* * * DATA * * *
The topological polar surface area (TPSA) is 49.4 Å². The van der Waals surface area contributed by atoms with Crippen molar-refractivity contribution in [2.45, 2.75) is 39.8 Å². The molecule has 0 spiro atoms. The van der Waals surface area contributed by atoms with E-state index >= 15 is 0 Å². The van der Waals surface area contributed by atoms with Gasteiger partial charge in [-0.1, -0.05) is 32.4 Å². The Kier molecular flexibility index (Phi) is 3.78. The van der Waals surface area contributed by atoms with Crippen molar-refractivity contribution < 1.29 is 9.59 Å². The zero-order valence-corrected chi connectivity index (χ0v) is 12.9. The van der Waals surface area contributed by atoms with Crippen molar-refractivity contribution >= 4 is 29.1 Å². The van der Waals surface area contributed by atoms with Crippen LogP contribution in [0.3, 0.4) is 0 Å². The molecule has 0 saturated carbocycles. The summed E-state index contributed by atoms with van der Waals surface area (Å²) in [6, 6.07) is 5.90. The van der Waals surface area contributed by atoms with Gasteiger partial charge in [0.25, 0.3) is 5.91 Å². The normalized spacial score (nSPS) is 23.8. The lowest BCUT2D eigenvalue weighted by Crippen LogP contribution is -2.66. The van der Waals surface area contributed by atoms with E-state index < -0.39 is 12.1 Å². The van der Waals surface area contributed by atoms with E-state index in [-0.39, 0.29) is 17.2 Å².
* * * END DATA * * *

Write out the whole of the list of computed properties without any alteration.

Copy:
The topological polar surface area (TPSA) is 49.4 Å². The van der Waals surface area contributed by atoms with Crippen molar-refractivity contribution in [2.45, 2.75) is 39.8 Å². The molecule has 0 spiro atoms. The van der Waals surface area contributed by atoms with E-state index >= 15 is 0 Å². The van der Waals surface area contributed by atoms with Gasteiger partial charge in [-0.1, -0.05) is 32.4 Å². The Kier molecular flexibility index (Phi) is 3.78. The van der Waals surface area contributed by atoms with Crippen molar-refractivity contribution < 1.29 is 9.59 Å². The zero-order valence-corrected chi connectivity index (χ0v) is 12.9. The van der Waals surface area contributed by atoms with Crippen molar-refractivity contribution >= 4 is 29.1 Å². The van der Waals surface area contributed by atoms with Crippen LogP contribution in [0.3, 0.4) is 0 Å². The molecule has 0 saturated carbocycles. The summed E-state index contributed by atoms with van der Waals surface area (Å²) in [6, 6.07) is 5.90. The van der Waals surface area contributed by atoms with Gasteiger partial charge in [0.25, 0.3) is 5.91 Å². The normalized spacial score (nSPS) is 23.8. The lowest BCUT2D eigenvalue weighted by Crippen LogP contribution is -2.66. The van der Waals surface area contributed by atoms with E-state index < -0.39 is 12.1 Å². The van der Waals surface area contributed by atoms with E-state index in [-0.39, 0.29) is 17.2 Å².